8. by   RNKay31
    That is a very good topic, also in my facility we were told to not write found pt lying on floor, but to write Pt was noted, cheers to this topic
  9. by   truern
    My first nursing note on a patient for the day usually goes something like this:

    0730 POD #2. Received pt resting quietly in bed s/complaint. A&OX3. VSS. NSR per monitor. 02 at 2L via NC. O2 sat 92%. Encouraged C/DB. #22 LAC infusing NS @ 75 ml/hr. IV site WNL. Midline abd incision s/redness, edema, tenderness, or drainage and open to air. JP LUQ patent and draining sml amt serosanguinous fluid. Bed in low position w/callbell in reach. Bed alarm on. SRX2. Terri Rue, RN

    We initial boxes for pt checks q 2 hours unless there's a reason to assess more often. Then at 1600 I do another head to toe assessment and may chart something like this:

    1600 Pt OOB to chair. Denies pain, SOB. A&OX3. VSS. O2 sat 93%. NSR per monitor. No changes. Will continue to monitor. TRue, RN

    If at 1700 he complains of incisional pain, for example, then I'd document this:

    1700 Pt c/o midline abd incisional pain 8/10. Morphine 2 mg IV given. Pt returned to bed and positioned for comfort. TRue, RN

    At 1800 this may be my documentation:

    1800 Pt states "pain is much better." and is now 3/10. No further intervention at this time. TRue, RN
    Last edit by truern on Feb 9, '07
  10. by   truern
    Quote from RNsRWe
    Frankly, I have never, ever seen a single nurse's note that had anything to do with how many siderails were up! And we will also chart "fall precautions maintained" if applicable; if you have a somewhat confused patient that needs rails up and a bed alarm activated in order to know he isn't slipping out of bed, it's charted like that. But no, I've never seen anyone actually write "siderails up x4" or "all rails up". Unless you read the student notes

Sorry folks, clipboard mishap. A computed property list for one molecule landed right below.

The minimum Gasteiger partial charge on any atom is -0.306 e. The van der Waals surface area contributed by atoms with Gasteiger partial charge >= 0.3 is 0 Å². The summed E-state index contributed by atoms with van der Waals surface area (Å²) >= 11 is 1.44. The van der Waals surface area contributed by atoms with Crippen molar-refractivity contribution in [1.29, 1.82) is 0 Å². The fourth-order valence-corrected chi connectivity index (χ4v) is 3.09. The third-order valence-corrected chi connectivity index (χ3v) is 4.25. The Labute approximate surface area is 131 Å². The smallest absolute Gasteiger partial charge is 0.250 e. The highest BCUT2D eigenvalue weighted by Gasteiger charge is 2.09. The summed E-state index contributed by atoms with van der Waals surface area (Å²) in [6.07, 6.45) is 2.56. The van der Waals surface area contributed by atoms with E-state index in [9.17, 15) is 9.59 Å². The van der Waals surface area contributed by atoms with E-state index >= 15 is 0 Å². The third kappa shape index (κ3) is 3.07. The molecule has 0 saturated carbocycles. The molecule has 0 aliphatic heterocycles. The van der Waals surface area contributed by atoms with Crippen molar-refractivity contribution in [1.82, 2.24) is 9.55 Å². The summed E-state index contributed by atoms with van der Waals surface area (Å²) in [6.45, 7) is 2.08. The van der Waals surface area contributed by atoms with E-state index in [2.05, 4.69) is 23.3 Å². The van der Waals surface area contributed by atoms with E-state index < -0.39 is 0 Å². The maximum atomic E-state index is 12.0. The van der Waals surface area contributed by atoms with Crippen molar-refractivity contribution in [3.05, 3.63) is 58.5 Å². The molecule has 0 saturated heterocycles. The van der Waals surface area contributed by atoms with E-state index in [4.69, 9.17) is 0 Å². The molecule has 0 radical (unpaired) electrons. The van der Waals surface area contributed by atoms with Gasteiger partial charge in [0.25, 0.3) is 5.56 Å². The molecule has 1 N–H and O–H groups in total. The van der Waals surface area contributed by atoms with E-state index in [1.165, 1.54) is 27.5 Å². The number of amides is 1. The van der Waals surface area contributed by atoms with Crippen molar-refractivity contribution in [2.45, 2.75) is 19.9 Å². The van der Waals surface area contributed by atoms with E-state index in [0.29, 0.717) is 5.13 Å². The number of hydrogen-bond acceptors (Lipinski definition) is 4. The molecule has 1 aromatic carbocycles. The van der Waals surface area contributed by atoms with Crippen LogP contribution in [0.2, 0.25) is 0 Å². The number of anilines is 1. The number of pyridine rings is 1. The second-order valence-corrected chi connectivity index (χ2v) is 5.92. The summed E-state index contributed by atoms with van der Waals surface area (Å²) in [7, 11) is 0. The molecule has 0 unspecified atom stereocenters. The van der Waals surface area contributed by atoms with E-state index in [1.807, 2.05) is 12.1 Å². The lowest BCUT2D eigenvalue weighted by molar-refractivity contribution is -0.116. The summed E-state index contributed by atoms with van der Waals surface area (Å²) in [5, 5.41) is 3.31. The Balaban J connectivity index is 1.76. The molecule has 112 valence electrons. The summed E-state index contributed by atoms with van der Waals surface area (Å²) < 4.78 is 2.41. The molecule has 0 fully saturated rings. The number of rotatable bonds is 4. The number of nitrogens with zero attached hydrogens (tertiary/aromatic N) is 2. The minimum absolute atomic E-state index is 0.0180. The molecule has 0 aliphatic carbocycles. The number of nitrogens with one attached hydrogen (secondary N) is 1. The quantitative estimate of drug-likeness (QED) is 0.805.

Must be a day shift thingie

    Our noc shift follows the care plan and addresses each of the pxs identified in their first note...thereafter they only chart by exception or occurances. Us day people tend to chart more for some reason LOL

    Oh, and if I don't have an order for all rails up then I usually chart SRX4 per pt request because in our facility all rails up IS a restraint. Some patients just plain want them all up. I've also had a really tall patient that hated the bed in low position....up it went and I charted it was at his request.
  11. by   RNsRWe
    Quote from truern
    Must be a day shift thingie

    Our noc shift follows the care plan and addresses each of the pxs identified in their first note...thereafter they only chart by exception or occurances. Us day people tend to chart more for some reason LOL

    Oh, and if I don't have an order for all rails up then I usually chart SRX4 per pt request because in our facility all rails up IS a restraint. Some patients just plain want them all up. I've also had a really tall patient that hated the bed in low position....up it went and I charted it was at his request.
    Well, I guess the answer is, "it depends"! Funny what we notice about the others' shifts; since as a night person I'm always charting after the day person's notes, it's THOSE notes I've never seen any mention of the siderails in. And, of course, if I look through to the previous nights, ours as well.

    I notice some nurses chart much more than others, but I can't generalize night vs day on our unit....sometimes I see nothing more than a single line filled out in addition to the checkoff forms and sometimes I see practically a novel. And that's for all the shifts. I remember a mention being made of hardly any notes from some of the day shifters, and the answer was "we don't have TIME to chart as much as you night people, we're too busy" :angryfire Glad I got that secondhand, or I probably would have gone postal on her butt!

    As for me, since I know we are supposed to chart by variance, I fill out the forms very completely, adding notes to them as I go, and then don't have a ton to write in the variances. My carecharts have most of the details, if not all of them, by the time I'm done.

    Probably the part I hate most of nursing: charting!